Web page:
SYDNEY – On April 6, Australian researchers will start trials of the tuberculosis drug Bacillus Calmette-Guerin (BCG) as a possible treatment of the deadly Covid-19 coronavirus now spreading across the globe.
It represents perhaps the most hopeful test yet of an existing medicine currently in everyday use to tame the highly contagious Covid-19 virus.
“I am hopeful that within three months we will have a good idea which drugs are good and which drugs are bad,” said Australian National University geneticist Gaetan Burgio. “The field is moving very quickly.”
Fast action is required as the pandemic jumps from global epicenter to epicenter, with caseloads currently exploding in the United States while still ravaging Europe and gaining ground in South America after originating in China.
Global scientists say they expect to have medicines ready to treat the Covid-19 coronavirus by the end of June, the product of an unprecedented global research effort backed by dozens of laboratories and a network of corporate donors.
Researchers are already undertaking more than 100 clinical trials of possible treatments worldwide, mostly of existing drugs. New drugs and vaccines are also being developed, but will not be ready for at least a year, reports say.
Healthcare workers in Melbourne, Australia, will next week start taking BCG, a shot that has been given to 130 million schoolchildren in the past century to protect against tuberculosis.
Staff will be randomly given either BCG, an influenza shot or a combination of the two, without knowing which as part of the clinical trial.
“These trials will allow the rapid advancement of the most promising candidates to clinical practice, giving us the most number of shots on goal against Covid-19 as possible,” said Professor Kathryn North, director of the Murdoch Children’s Research Institute director in Melbourne, while making a football allusion.
The institute’s director of infectious diseases, clinician–scientist Professor Nigel Curtis, added: “We wouldn’t be doing this if we didn’t think that this might work. And of course the only way to find out is with our trial.”
Smaller tests of the drug are also underway in the Netherlands, and the institute is looking for potential trial sites in the US city of Boston. It is expected that several dozen hospitals in Australia will join the program, which initially aims to protect frontline medical staff from the virus.
It is not likely, however, that results of the trial will be released until September, a life time as the pandemic takes a rising lethal toll, with over 785,000 and 37,600 deaths from the disease recorded worldwide as of March 31.
Although it was developed to combat tuberculosis, BCG has been found to boost the “frontline” immunity of babies and trains their bodies to resist germs with greater intensity. Studies in Africa have shown that the drug builds up white blood cells that then target non-specific pathogens.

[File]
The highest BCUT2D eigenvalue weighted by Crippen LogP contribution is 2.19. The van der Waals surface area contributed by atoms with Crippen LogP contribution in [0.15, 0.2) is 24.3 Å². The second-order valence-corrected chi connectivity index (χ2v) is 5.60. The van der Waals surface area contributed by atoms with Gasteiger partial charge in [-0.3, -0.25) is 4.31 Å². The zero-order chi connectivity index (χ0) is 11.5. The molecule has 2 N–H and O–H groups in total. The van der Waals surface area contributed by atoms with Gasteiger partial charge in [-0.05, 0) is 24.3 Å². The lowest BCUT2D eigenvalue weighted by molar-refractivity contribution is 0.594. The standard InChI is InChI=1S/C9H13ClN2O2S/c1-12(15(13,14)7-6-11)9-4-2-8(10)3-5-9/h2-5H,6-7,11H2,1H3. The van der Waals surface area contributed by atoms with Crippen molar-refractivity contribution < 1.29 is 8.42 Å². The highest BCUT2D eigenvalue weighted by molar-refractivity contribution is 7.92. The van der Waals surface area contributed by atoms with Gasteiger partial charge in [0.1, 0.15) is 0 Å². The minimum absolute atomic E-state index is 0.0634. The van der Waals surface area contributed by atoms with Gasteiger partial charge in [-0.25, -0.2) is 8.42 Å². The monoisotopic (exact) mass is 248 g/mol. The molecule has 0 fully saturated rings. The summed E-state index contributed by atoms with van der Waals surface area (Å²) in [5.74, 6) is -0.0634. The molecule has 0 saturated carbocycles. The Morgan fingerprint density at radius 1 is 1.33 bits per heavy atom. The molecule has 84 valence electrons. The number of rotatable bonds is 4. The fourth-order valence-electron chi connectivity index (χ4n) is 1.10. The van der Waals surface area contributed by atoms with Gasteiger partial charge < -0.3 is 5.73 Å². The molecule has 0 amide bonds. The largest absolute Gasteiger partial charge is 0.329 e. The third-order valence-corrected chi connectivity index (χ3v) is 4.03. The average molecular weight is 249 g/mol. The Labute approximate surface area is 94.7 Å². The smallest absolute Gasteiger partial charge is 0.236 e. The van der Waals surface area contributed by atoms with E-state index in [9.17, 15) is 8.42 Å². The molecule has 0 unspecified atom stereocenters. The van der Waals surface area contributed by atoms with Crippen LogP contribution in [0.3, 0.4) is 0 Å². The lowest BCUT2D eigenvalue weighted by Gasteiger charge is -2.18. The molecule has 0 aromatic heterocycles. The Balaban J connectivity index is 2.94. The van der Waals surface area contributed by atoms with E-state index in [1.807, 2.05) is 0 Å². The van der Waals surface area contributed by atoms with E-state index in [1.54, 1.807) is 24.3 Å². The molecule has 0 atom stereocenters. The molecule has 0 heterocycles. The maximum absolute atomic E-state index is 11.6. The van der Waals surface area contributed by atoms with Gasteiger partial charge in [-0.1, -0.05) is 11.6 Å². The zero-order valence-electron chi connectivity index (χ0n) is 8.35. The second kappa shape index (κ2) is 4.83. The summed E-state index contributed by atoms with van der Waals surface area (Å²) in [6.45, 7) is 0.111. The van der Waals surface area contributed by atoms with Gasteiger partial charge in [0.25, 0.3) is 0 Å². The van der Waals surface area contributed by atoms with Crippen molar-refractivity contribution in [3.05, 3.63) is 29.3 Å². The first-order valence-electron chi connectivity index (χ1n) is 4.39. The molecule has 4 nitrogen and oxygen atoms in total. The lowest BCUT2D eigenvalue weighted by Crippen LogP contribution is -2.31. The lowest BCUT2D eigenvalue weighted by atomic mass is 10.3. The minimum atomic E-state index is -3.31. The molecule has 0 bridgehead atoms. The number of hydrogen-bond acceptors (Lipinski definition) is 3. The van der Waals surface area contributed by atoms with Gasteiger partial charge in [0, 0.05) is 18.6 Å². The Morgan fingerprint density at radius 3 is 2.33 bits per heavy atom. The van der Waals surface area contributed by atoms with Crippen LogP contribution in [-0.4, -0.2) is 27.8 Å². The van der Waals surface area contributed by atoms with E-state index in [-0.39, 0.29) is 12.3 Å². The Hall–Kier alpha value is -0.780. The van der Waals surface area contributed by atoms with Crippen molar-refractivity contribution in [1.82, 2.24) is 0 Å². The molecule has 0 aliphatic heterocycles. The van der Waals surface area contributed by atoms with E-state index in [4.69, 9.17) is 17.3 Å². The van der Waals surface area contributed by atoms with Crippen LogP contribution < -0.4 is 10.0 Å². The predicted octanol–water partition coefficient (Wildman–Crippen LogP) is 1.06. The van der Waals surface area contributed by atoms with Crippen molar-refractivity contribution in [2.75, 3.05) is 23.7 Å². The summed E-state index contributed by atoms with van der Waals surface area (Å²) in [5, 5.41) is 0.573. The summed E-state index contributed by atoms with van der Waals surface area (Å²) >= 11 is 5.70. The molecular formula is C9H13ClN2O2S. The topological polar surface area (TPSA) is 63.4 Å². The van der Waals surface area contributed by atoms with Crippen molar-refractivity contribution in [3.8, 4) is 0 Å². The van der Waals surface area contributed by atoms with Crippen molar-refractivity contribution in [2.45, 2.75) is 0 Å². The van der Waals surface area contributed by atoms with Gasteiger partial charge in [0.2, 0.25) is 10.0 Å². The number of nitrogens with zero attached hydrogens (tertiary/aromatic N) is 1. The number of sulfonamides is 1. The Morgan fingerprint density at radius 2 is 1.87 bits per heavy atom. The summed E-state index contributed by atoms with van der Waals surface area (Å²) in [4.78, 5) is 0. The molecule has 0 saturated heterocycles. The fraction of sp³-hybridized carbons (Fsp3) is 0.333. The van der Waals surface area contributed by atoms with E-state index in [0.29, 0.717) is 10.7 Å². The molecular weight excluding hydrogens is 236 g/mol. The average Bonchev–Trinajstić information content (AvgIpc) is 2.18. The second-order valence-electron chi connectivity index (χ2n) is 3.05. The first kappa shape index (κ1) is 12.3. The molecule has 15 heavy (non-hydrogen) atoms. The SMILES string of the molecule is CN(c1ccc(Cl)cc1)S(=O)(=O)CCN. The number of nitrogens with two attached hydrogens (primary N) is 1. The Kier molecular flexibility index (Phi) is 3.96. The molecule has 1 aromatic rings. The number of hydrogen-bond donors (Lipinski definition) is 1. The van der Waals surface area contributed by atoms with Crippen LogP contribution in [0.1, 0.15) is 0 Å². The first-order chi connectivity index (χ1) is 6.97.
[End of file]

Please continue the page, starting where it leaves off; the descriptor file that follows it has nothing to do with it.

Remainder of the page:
Curtis said about 4,000 doctors and nurses will join the trial. “We need to enroll them in the coming weeks, so the clock is definitely ticking,” he said.
Separate trials of the retired drugs remdesivir and chloroquine, used to treat AIDS and malaria respectively before better treatments were developed, are proceeding in Queensland, despite safety warnings over chloroquine.
About 50 hospitals across Australia have started human trials of the drugs, both separately and together, and the program is being fast-tracked. It is believed a treatment, possibly using remdesivir, could be ready in months.
US President Donald Trump has talked up the combination of the two drugs as a “game changer” against the virus, but chloroquine can be fatal when ingested in high doses. An Arizona man died recently after ingesting a fish tank cleaner that contained the drug, according to news reports.
“What many people don’t realize is that the dose you use for malaria is very low, whereas studies show that for Covid-19 doses are 10 to 100 times higher,” said Burgio in Canberra. “I don’t think it is clear-cut that we can say it is going to be a cure. We are not at that point yet,” he said.
The Queensland trials will aim to determine what doses are acceptable, or whether it should be used at all. Chinese scientists said they had used chloroquine to treat infected patients, but their test results have not been publicly released.
China has also claimed that danoprevir, a hepatitis C treatment sold under the brand name Ganovo, is a “promising therapeutic option” that shows no side-effects. However, it was used on only 11 patients, too few to be considered a proper clinical study.
Meanwhile, the first human trials of four drugs formerly used to treat malaria, HIV-AIDS, and ebola, and combinations of them, have started in Spain and Norway as part of a global collaboration overseen by the World Health Organization.
Research groups in Iran, Germany, Italy and Switzerland will next test the drugs for their safety and effectiveness.
“This is a historic trial which will dramatically cut the time needed to generate robust evidence about drug work,” said WHO director general Tedros Adhanom Ghebreyesus. “The more countries [that] join the trial, the faster we will have results.”
Tedros said that almost 50 countries were contributing to the drugs research and had said they were interested in conducting human trials.